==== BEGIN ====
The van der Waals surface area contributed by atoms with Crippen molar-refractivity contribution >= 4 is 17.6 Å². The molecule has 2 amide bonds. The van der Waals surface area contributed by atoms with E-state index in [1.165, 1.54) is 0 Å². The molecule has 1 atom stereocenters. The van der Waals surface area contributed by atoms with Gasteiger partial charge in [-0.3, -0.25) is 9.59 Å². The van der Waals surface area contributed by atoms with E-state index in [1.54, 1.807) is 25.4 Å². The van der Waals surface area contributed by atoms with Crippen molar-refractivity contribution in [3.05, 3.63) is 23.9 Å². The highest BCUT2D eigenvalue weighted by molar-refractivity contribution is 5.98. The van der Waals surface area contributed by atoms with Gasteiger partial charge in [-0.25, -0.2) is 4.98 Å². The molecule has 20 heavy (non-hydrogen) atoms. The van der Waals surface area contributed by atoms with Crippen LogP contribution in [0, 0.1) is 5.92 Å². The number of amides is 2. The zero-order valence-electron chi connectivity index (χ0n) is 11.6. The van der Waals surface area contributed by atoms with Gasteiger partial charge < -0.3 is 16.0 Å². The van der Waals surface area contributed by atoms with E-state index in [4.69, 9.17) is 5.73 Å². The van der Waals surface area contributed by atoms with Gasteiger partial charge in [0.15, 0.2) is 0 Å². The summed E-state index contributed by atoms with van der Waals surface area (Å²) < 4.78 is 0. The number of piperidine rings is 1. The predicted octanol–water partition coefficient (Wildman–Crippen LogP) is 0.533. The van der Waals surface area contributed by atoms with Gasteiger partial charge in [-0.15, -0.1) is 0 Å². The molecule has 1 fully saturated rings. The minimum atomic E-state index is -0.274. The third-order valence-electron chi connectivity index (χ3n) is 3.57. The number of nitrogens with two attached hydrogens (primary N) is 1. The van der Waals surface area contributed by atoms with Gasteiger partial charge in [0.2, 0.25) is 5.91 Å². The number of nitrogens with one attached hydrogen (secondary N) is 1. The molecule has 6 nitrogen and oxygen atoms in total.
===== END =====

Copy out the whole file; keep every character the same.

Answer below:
The van der Waals surface area contributed by atoms with Crippen molar-refractivity contribution >= 4 is 17.6 Å². The molecule has 2 amide bonds. The van der Waals surface area contributed by atoms with E-state index in [1.165, 1.54) is 0 Å². The molecule has 1 atom stereocenters. The van der Waals surface area contributed by atoms with Gasteiger partial charge in [-0.3, -0.25) is 9.59 Å². The van der Waals surface area contributed by atoms with E-state index in [1.54, 1.807) is 25.4 Å². The van der Waals surface area contributed by atoms with Crippen molar-refractivity contribution in [3.05, 3.63) is 23.9 Å². The highest BCUT2D eigenvalue weighted by molar-refractivity contribution is 5.98. The van der Waals surface area contributed by atoms with Gasteiger partial charge in [-0.25, -0.2) is 4.98 Å². The molecule has 20 heavy (non-hydrogen) atoms. The van der Waals surface area contributed by atoms with Crippen LogP contribution in [0, 0.1) is 5.92 Å². The number of amides is 2. The zero-order valence-electron chi connectivity index (χ0n) is 11.6. The van der Waals surface area contributed by atoms with Gasteiger partial charge < -0.3 is 16.0 Å². The van der Waals surface area contributed by atoms with E-state index in [4.69, 9.17) is 5.73 Å². The van der Waals surface area contributed by atoms with Gasteiger partial charge in [0.15, 0.2) is 0 Å². The summed E-state index contributed by atoms with van der Waals surface area (Å²) < 4.78 is 0. The number of piperidine rings is 1. The predicted octanol–water partition coefficient (Wildman–Crippen LogP) is 0.533. The van der Waals surface area contributed by atoms with Gasteiger partial charge in [-0.15, -0.1) is 0 Å². The molecule has 1 fully saturated rings. The minimum atomic E-state index is -0.274. The third-order valence-electron chi connectivity index (χ3n) is 3.57. The number of nitrogens with two attached hydrogens (primary N) is 1. The van der Waals surface area contributed by atoms with Gasteiger partial charge in [0.2, 0.25) is 5.91 Å². The number of nitrogens with one attached hydrogen (secondary N) is 1. The molecule has 6 nitrogen and oxygen atoms in total.